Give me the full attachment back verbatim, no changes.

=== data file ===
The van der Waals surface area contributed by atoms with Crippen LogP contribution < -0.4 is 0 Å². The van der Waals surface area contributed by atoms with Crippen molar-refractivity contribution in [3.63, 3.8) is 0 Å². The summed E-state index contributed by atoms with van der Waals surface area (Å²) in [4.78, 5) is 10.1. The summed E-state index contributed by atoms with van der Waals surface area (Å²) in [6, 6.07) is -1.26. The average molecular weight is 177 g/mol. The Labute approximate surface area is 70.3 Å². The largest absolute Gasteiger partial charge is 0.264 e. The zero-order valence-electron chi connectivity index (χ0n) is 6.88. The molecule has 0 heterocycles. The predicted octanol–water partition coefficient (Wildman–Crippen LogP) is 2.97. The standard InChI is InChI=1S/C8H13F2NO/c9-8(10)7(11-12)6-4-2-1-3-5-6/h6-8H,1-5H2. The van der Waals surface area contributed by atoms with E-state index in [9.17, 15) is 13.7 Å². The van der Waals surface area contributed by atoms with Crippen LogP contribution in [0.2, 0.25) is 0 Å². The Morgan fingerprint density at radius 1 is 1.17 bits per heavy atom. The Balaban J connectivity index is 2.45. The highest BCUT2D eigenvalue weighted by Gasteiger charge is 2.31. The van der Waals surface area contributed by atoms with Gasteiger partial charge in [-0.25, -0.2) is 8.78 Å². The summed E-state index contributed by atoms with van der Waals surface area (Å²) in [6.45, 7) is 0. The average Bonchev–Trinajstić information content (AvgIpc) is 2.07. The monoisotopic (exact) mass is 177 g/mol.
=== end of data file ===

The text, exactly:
The van der Waals surface area contributed by atoms with Crippen LogP contribution < -0.4 is 0 Å². The van der Waals surface area contributed by atoms with Crippen molar-refractivity contribution in [3.63, 3.8) is 0 Å². The summed E-state index contributed by atoms with van der Waals surface area (Å²) in [4.78, 5) is 10.1. The summed E-state index contributed by atoms with van der Waals surface area (Å²) in [6, 6.07) is -1.26. The average molecular weight is 177 g/mol. The Labute approximate surface area is 70.3 Å². The largest absolute Gasteiger partial charge is 0.264 e. The zero-order valence-electron chi connectivity index (χ0n) is 6.88. The molecule has 0 heterocycles. The predicted octanol–water partition coefficient (Wildman–Crippen LogP) is 2.97. The standard InChI is InChI=1S/C8H13F2NO/c9-8(10)7(11-12)6-4-2-1-3-5-6/h6-8H,1-5H2. The van der Waals surface area contributed by atoms with E-state index in [9.17, 15) is 13.7 Å². The van der Waals surface area contributed by atoms with Crippen LogP contribution in [0.2, 0.25) is 0 Å². The Morgan fingerprint density at radius 1 is 1.17 bits per heavy atom. The Balaban J connectivity index is 2.45. The highest BCUT2D eigenvalue weighted by Gasteiger charge is 2.31. The van der Waals surface area contributed by atoms with Gasteiger partial charge in [-0.25, -0.2) is 8.78 Å². The summed E-state index contributed by atoms with van der Waals surface area (Å²) in [6.45, 7) is 0. The average Bonchev–Trinajstić information content (AvgIpc) is 2.07. The monoisotopic (exact) mass is 177 g/mol.